Nokia today confirmed that it would shutter its two US stores in addition to its previously disclosed plans to close its London shop. The Chicago and New York City locations will cease running in early 2010 and are closing as the company believes it can better invest its money into sales through carriers or online sales. It has also tried to positively spin the closures by arguing that they've helped achieve the goal of improving Nokia's brand awareness in the US market.
About 90 percent of phones are bought directly through carriers, Nokia added. In the UK for example, a higher proportion of customers buy through third-party retailers like Carphone Warehouse instead of going directly through the carrier or manufacturer.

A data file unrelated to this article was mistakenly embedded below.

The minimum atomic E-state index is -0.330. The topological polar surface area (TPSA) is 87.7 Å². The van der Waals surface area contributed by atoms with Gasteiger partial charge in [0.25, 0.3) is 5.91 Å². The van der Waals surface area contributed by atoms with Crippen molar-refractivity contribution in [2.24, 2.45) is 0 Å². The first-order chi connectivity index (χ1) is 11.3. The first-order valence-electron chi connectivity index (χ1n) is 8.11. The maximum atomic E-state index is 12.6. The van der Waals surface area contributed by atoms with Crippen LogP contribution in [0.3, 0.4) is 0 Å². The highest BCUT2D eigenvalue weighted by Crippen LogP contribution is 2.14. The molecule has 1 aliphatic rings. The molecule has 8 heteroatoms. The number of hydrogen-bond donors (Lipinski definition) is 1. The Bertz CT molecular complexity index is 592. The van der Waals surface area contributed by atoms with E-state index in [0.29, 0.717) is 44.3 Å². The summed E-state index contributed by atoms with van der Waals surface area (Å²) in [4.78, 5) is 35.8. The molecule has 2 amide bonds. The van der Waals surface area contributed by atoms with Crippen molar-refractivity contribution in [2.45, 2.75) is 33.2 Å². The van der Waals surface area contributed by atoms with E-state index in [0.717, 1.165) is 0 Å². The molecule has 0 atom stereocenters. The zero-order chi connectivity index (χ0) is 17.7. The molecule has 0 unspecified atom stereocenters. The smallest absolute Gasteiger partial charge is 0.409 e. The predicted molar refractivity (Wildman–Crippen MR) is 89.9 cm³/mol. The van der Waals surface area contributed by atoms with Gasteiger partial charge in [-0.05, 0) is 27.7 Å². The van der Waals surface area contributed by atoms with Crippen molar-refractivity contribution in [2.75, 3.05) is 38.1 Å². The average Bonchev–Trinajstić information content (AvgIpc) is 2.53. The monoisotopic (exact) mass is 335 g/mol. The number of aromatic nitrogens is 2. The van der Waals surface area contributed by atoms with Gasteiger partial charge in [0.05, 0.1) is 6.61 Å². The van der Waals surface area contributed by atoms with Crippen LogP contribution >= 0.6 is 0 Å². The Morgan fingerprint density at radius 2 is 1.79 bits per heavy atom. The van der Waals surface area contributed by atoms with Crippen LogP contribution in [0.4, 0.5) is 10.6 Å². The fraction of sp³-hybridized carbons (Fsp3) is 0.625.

The impending closures nonetheless are most likely to reflect a lack of profitability that triggered a similar fate for the UK outlet. Nokia sold phones at its US stores at their full, unsubsidized prices, sometimes topping $500 or more, and could sometimes be undercut by online retailers.
Apple's influence has also been amplified. Both the Chicago and New York stores are both relatively short walks away from Apple's North Michigan and 5th Avenue flagships and are in smaller, less prominent locations. The iPhone's carrier deals and much higher profile in the US have similarly steered traffic away from Nokia.